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Chesapeake Bay's Health is Improving

Things are looking up for the Chesapeake Bay, according to scientists at the University of Maryland Center for Environmental Science.

The scientists released a report card on the bay’s health Friday morning that found the "positive trajectory" they’ve noted in recent years is now "statistically significant."

The scientists gave the bay’s overall health a "C," which may not seem all that great in the grand scheme of things, but Bill Dennison, the center’s director, called it "exciting news."

"For the first time in the tracking we’ve been doing of the bay through the rigorous quantitative report card we’re actually seeing significant improvements and at the whole bay level," he said.

He said scientists have seen some regions improve on occasion, but this is the first time in the 12 years the center has been issuing the report card that the health of the overall bay has improved.

He said much of the improvement comes from recently completed upgrades to sewage treatment plants and the reduction of in air pollution from car exhausts and power plant emissions.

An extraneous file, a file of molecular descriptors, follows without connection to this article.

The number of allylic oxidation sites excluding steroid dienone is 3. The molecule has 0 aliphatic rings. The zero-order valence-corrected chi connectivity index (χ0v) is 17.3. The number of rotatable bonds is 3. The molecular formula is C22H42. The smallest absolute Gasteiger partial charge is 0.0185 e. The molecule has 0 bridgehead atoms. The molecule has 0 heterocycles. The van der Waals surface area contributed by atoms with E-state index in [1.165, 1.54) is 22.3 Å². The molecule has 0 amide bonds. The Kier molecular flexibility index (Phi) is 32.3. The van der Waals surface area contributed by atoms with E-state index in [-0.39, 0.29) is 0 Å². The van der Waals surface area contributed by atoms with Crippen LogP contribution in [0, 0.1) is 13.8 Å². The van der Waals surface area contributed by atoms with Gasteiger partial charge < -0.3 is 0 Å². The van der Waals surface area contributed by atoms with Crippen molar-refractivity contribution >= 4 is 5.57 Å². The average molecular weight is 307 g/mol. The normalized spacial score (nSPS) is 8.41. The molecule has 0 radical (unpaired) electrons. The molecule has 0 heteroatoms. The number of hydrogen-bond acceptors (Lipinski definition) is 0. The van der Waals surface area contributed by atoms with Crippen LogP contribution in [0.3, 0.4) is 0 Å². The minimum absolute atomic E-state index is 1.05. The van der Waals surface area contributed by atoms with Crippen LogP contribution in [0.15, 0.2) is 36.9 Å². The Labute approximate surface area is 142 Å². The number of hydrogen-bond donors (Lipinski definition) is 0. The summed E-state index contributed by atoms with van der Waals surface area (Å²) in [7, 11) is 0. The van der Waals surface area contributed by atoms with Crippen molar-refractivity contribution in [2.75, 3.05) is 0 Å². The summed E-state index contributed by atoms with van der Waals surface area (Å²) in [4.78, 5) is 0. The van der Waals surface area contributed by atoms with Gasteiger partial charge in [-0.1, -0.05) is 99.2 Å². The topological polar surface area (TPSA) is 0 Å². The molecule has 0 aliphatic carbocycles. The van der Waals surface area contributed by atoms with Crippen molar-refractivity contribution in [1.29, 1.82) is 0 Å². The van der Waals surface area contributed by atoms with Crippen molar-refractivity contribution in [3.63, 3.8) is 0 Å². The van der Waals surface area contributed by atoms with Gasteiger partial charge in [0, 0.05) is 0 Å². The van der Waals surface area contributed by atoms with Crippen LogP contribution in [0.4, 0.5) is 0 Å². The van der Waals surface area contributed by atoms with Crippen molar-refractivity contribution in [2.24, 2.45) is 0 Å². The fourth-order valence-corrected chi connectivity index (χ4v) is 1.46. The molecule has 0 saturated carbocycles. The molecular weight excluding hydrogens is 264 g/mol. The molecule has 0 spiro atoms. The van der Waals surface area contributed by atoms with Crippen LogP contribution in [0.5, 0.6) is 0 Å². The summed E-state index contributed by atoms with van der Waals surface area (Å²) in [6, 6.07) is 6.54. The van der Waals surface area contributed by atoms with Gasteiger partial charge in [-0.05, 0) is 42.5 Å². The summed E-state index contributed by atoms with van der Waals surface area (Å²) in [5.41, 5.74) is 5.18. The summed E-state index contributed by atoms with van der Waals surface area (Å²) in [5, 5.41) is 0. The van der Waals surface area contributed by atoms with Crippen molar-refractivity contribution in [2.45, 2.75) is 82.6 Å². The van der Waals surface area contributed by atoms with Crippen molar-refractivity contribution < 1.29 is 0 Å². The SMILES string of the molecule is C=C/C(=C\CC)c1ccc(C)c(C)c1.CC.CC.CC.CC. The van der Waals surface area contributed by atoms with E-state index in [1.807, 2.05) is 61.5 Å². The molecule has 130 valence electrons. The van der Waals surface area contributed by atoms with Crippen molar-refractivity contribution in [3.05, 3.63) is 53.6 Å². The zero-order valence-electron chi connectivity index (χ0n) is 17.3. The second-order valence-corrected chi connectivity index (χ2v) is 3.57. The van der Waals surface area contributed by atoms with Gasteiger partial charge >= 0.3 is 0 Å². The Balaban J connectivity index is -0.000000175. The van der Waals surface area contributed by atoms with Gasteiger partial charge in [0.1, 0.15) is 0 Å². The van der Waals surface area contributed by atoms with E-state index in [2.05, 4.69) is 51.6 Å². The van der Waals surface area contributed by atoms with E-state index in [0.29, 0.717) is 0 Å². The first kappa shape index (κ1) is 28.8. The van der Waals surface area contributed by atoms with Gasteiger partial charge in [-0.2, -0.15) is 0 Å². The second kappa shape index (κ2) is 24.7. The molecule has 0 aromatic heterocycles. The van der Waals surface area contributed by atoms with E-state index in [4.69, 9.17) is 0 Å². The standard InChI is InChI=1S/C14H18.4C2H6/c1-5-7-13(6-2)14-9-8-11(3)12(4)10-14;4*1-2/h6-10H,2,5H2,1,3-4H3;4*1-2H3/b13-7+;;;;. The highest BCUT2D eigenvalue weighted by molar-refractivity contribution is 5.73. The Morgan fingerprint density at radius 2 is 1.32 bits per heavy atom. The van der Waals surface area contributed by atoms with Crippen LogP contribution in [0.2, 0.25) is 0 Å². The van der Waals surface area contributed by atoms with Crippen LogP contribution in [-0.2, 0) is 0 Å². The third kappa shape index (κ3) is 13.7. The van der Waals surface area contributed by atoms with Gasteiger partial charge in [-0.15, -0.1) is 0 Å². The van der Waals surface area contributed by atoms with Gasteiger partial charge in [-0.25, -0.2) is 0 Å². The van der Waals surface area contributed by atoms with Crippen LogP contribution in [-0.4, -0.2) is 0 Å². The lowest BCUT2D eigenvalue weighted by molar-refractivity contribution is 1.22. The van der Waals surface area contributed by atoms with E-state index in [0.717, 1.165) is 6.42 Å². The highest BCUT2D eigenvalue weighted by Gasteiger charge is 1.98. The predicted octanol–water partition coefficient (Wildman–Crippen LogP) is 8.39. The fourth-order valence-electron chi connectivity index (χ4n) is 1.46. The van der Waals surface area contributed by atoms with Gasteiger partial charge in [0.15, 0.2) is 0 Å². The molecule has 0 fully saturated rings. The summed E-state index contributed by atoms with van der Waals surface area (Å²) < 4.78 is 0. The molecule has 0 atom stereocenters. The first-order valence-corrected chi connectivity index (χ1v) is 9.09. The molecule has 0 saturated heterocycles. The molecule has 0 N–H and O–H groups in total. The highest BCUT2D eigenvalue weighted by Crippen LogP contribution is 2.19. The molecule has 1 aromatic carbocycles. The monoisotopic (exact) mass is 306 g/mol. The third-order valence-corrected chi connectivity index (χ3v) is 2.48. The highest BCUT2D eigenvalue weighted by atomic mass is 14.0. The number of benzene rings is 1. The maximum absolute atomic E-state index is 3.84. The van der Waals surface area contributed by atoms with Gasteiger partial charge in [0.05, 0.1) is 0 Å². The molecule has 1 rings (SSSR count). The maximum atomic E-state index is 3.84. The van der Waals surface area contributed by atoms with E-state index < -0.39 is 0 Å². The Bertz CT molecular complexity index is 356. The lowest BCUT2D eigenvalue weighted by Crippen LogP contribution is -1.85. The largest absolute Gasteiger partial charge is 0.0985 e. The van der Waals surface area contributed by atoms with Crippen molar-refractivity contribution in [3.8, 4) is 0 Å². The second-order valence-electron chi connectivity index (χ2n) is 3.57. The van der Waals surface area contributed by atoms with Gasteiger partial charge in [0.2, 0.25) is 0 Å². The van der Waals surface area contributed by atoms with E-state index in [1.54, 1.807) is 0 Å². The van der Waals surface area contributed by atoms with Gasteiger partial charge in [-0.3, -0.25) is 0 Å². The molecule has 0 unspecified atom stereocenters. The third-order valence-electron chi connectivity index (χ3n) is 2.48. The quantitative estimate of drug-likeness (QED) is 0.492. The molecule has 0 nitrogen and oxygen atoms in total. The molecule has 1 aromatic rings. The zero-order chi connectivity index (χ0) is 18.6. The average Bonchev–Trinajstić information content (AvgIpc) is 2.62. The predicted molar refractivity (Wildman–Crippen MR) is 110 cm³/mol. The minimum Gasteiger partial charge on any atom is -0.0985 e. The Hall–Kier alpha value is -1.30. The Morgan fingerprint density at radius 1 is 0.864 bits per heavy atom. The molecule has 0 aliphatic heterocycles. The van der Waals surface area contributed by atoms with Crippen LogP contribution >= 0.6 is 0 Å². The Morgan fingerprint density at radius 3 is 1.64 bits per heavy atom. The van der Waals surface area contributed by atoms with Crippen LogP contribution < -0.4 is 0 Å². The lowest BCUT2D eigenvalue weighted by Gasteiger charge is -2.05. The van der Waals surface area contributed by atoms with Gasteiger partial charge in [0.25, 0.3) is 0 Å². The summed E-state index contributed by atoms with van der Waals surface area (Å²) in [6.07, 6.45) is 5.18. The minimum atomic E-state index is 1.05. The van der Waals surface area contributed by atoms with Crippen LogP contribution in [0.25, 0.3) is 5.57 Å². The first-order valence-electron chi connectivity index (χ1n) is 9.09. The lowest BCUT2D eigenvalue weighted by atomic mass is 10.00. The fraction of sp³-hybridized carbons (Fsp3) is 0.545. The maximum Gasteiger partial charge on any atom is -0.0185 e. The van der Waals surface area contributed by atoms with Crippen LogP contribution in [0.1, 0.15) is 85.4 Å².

According to the report, which mirrors one issued last month by the Chesapeake Bay Foundation, underwater grasses are at record levels, rockfish and crab populations are growing and water quality has improved in the Upper Western Shore.

The underwater grasses are important because they provide habitat for fish and crabs, help filter the water and keep sediments in place. Robert Orth, Professor of Marine Biology at the Virginia Institute of Marine Science, called the grasses "sentinels of change" in the shallow waters of the bay.

"Not only are we seeing more grasses in areas where they’ve been thriving like the Susquehanna Flats, but we’re actually seeing them appear in areas around Solomons Island (Maryland) and in the York River (in Virginia), where they vanished decades ago," he said.

Scientists at the Bay Foundation cheered the report. Beth McGee, the director of science and agricultural policy called it "yet another sign" that the bay’s clean water blueprint, or pollution diet is working.

But while the scientists were cheered by the news, they also warned that the bay has a long way to go before it gets straight As.

Joel McCord is a trumpet player who learned early in life that that’s no way to make a living.
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